5G stands for fifth generation cellular wireless. 5G networks will have greater speed, lower latency and the ability to connect a lot more devices at once. In this post we will not discuss the ins and outs of how 5G is different from past generations or how it actually works. There are resources at the end of the article where you can read about that. Instead, we are going to examine the security implications associated with 5G.
Since 5G will support a lot of connected devices and increased bandwidth and this creates a new and widening threat landscape.
- The Internet of Things (IoT) will be a major avenue for an attack.
- Cyber attacks on automobiles will rise as the use of autonomous vehicles becomes more prevalent.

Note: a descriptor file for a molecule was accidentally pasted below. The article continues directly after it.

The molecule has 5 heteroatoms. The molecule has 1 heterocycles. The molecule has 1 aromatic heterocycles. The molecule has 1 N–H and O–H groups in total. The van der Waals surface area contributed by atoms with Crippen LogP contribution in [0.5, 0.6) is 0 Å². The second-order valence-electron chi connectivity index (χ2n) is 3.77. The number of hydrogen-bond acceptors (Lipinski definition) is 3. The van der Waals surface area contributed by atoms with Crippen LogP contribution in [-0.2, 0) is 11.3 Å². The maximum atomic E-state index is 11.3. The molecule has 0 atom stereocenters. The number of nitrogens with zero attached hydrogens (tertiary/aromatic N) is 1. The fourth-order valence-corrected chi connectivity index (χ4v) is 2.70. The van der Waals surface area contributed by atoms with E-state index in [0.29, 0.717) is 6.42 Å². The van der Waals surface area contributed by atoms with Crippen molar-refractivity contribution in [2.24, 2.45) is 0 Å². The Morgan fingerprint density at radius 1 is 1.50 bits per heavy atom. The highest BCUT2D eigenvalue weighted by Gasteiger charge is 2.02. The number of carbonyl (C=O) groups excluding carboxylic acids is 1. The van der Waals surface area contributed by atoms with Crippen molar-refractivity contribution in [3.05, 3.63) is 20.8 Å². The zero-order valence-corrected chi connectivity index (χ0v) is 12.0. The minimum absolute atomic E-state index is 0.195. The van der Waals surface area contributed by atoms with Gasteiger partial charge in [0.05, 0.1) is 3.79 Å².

- Smart homes will require stronger authentication methods through the use of biometrics or voice and facial recognition. Unauthorized access prevention will need to become more complex.
- Elevated use of virtualization and the cloud will increase the attack surface.
Signal penetration limitations of 5G will cause devices to act as a relay for passing information along the network. The relaying of data between devices increases the risk of cyber attacks like Denial of Service or data interception.
While noting that most of us think of IoT as smart home devices the majority of IoT is about electrical grids, medical devices and public transportation among others. 5G creates new vulnerabilities through it’s connectivity that can present new security flaws.
5G network infrastructures will need to evolve with the new standard. A different security method may be needed for individual applications or IoT.